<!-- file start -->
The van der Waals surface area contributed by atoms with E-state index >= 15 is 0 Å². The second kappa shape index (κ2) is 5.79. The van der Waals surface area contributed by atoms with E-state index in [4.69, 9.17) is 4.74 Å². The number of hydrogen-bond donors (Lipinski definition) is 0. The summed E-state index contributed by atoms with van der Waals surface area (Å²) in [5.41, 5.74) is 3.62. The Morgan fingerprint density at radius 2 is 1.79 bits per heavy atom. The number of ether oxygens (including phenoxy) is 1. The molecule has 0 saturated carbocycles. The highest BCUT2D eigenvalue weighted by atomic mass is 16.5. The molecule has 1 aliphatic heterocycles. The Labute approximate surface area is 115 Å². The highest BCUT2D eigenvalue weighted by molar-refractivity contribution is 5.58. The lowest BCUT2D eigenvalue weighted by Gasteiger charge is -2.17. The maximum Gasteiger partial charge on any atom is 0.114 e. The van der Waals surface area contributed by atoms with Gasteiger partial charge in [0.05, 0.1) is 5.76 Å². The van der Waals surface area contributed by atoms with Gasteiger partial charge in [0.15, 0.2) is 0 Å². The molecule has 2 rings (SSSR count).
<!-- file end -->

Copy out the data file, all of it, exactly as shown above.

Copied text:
The van der Waals surface area contributed by atoms with E-state index >= 15 is 0 Å². The second kappa shape index (κ2) is 5.79. The van der Waals surface area contributed by atoms with E-state index in [4.69, 9.17) is 4.74 Å². The number of hydrogen-bond donors (Lipinski definition) is 0. The summed E-state index contributed by atoms with van der Waals surface area (Å²) in [5.41, 5.74) is 3.62. The Morgan fingerprint density at radius 2 is 1.79 bits per heavy atom. The number of ether oxygens (including phenoxy) is 1. The molecule has 0 saturated carbocycles. The highest BCUT2D eigenvalue weighted by atomic mass is 16.5. The molecule has 1 aliphatic heterocycles. The Labute approximate surface area is 115 Å². The highest BCUT2D eigenvalue weighted by molar-refractivity contribution is 5.58. The lowest BCUT2D eigenvalue weighted by Gasteiger charge is -2.17. The maximum Gasteiger partial charge on any atom is 0.114 e. The van der Waals surface area contributed by atoms with Gasteiger partial charge in [0.05, 0.1) is 5.76 Å². The van der Waals surface area contributed by atoms with Gasteiger partial charge in [0.15, 0.2) is 0 Å². The molecule has 2 rings (SSSR count).